Please use this identifier to cite or link to this item: http://hdl.handle.net/10261/17107
Share/Impact:
Título : Persistent organochlorine compounds in soils and sediments of European high altitude mountain lakes
Autor : Grimalt, Joan O., Van Drooge, Barend L., Ribes, Alejandra, Vilanova, Rosa M., Fernández Ramón, M. Pilar, Appleby, Peter
Palabras clave : Organochlorine compounds
High mountains
Soils
Lacustrine sediments
Trace chemical pollution in remote environments
Fecha de publicación : Mar-2004
Editor: Elsevier
Resumen: The composition of persistent organochlorine compounds (OC) in soils and sediments from two high altitude European mountain lakes, Redon in the Pyrenees and Ladove in the Tatra mountains, has been studied. Sediment cores from two additional lakes in the Tatra mountains, Starolesnianske Pleso and Dlugi Staw, have also been examined. DDTs (1.7–13 ng g−1) were the most abundant OC in soils followed by total polychlorobiphenyls (PCBs; 0.41–1.5 ng g−1) and hexachlorobenzene (HCB; 0.15–0.91 ng g−1). In sediments, the dominant OC were also DDTs (3.3–28 ng g−1) and PCBs (2.3–15 ng g−1). These concentrations are low, involving absence of major pollution sources in these high mountain regions.
The downcore OC profiles in soils and sediments were similar but higher concentrations and steeper vertical gradients were observed in the latter. Radiometric determinations showed absence of significant OC transport from catchment to lake. The sediment–soil difference points therefore to a better retention of the OC load in sediments than soils which may be related to the low temperatures that are currently encountered at the bottom of the lake water column and the depletion of sediment bioturbation in these cold environments.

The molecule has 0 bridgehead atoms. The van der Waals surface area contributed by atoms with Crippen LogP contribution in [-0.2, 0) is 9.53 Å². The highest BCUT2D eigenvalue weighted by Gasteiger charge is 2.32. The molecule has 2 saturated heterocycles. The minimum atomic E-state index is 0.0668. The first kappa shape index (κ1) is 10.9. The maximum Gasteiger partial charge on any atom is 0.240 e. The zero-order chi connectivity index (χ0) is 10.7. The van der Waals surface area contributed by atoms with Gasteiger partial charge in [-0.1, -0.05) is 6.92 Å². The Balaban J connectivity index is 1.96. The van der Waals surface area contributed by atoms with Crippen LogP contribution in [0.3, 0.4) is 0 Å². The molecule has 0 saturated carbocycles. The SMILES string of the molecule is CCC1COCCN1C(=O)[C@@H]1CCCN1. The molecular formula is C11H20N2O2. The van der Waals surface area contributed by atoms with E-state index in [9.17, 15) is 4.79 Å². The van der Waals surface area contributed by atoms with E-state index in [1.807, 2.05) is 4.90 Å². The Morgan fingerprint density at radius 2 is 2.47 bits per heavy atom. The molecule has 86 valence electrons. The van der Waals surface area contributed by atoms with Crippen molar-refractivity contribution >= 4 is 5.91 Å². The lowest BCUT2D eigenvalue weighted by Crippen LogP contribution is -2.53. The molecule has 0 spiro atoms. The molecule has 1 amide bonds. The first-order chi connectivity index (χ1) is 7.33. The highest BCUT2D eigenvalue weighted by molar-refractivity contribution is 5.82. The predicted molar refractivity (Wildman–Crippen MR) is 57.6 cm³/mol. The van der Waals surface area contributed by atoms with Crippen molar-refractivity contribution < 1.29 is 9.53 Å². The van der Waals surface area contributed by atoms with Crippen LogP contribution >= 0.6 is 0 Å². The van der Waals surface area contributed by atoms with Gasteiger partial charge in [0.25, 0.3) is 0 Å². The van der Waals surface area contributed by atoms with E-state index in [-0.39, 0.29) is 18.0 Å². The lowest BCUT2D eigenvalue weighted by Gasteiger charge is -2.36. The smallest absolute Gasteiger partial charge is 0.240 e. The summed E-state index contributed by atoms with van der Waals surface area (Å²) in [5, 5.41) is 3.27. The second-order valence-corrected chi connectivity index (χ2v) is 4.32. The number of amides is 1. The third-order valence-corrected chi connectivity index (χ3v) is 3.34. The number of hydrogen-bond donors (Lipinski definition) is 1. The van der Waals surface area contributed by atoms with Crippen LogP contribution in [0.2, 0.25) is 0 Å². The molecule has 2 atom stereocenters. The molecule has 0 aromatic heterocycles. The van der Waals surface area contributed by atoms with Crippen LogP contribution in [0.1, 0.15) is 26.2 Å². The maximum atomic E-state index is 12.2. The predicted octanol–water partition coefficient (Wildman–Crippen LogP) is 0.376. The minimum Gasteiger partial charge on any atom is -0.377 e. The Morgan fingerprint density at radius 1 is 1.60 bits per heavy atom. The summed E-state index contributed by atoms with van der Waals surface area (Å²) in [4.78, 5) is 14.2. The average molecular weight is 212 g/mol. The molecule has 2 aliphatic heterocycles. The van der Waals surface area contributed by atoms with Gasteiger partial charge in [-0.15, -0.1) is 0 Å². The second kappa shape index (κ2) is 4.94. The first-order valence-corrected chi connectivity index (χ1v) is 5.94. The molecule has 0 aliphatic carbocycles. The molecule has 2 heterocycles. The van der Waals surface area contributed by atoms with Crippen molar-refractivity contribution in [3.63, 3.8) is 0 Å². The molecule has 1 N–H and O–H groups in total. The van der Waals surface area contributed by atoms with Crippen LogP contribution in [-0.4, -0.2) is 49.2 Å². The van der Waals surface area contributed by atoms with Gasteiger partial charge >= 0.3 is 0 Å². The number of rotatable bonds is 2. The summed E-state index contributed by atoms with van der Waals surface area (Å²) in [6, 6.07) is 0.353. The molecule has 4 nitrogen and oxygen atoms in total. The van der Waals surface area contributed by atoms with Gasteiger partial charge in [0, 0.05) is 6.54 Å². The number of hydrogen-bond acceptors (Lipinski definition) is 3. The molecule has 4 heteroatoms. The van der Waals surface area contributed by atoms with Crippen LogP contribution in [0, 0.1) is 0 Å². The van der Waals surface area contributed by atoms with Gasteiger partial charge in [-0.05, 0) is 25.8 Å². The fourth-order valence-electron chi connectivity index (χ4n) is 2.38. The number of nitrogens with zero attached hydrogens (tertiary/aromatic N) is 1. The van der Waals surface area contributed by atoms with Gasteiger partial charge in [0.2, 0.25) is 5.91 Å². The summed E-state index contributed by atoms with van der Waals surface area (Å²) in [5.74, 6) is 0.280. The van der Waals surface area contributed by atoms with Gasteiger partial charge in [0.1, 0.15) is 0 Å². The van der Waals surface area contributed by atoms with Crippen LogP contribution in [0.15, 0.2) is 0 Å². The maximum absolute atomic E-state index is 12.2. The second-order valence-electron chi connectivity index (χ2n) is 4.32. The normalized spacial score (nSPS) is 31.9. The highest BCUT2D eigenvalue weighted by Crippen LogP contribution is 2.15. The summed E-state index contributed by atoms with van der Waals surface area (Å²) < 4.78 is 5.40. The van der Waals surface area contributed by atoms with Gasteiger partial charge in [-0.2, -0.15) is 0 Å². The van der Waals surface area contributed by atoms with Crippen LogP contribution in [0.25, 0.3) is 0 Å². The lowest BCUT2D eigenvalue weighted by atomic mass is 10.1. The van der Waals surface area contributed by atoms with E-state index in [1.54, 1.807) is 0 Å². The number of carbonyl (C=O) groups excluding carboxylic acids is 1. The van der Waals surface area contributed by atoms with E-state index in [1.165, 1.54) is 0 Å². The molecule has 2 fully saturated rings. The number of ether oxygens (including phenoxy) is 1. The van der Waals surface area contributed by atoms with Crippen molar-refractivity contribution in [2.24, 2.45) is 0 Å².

Significant qualitative changes in the soil PCB distributions are observed downcore. These involve a dominance of the high molecular weight congeners in the top core sections and those of lower weight (i.e. less chlorinated) in the bottom. Anaerobic dechlorination of higher molecular weight congeners occurring in microsites, e.g. as observed in flooded or poorly drained soils, could be responsible for these changes. This process could be concurrent to bioturbation.
Descripción : 13 pages, 6 figures, 2 tables.-- PMID: 14659957 [PubMed].-- Available online Nov 21, 2003.
Versión del editor: http://dx.doi.org/10.1016/j.chemosphere.2003.09.047
URI : http://hdl.handle.net/10261/17107
ISSN: 0045-6535 (Print)
1879-1298 (Online)
DOI: 10.1016/j.chemosphere.2003.09.047
Citación : Chemosphere 54(10): 1549-1561 (2004)
Appears in Collections:(IDAEA) Artículos

Files in This Item:
There are no files associated with this item.
Show full item record
 
CSIC SFX LinksSFX Query


Items in Digital.CSIC are protected by copyright, with all rights reserved, unless otherwise indicated.